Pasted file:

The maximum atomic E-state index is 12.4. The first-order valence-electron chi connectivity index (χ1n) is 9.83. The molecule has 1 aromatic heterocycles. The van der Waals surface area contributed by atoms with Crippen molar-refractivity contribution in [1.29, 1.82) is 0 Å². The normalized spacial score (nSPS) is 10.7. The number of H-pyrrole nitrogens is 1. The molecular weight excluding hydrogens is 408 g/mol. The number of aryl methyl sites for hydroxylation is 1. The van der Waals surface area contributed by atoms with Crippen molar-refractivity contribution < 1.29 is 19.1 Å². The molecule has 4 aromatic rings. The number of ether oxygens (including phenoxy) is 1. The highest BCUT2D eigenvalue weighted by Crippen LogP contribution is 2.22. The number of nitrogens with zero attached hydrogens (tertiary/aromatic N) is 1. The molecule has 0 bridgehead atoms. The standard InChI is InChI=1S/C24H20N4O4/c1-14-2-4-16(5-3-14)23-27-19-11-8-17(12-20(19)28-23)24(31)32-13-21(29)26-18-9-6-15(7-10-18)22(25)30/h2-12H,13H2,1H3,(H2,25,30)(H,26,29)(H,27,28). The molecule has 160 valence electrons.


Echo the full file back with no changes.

The maximum atomic E-state index is 12.4. The first-order valence-electron chi connectivity index (χ1n) is 9.83. The molecule has 1 aromatic heterocycles. The van der Waals surface area contributed by atoms with Crippen molar-refractivity contribution in [1.29, 1.82) is 0 Å². The normalized spacial score (nSPS) is 10.7. The number of H-pyrrole nitrogens is 1. The molecular weight excluding hydrogens is 408 g/mol. The number of aryl methyl sites for hydroxylation is 1. The van der Waals surface area contributed by atoms with Crippen molar-refractivity contribution < 1.29 is 19.1 Å². The molecule has 4 aromatic rings. The number of ether oxygens (including phenoxy) is 1. The highest BCUT2D eigenvalue weighted by Crippen LogP contribution is 2.22. The number of nitrogens with zero attached hydrogens (tertiary/aromatic N) is 1. The molecule has 0 bridgehead atoms. The standard InChI is InChI=1S/C24H20N4O4/c1-14-2-4-16(5-3-14)23-27-19-11-8-17(12-20(19)28-23)24(31)32-13-21(29)26-18-9-6-15(7-10-18)22(25)30/h2-12H,13H2,1H3,(H2,25,30)(H,26,29)(H,27,28). The molecule has 160 valence electrons.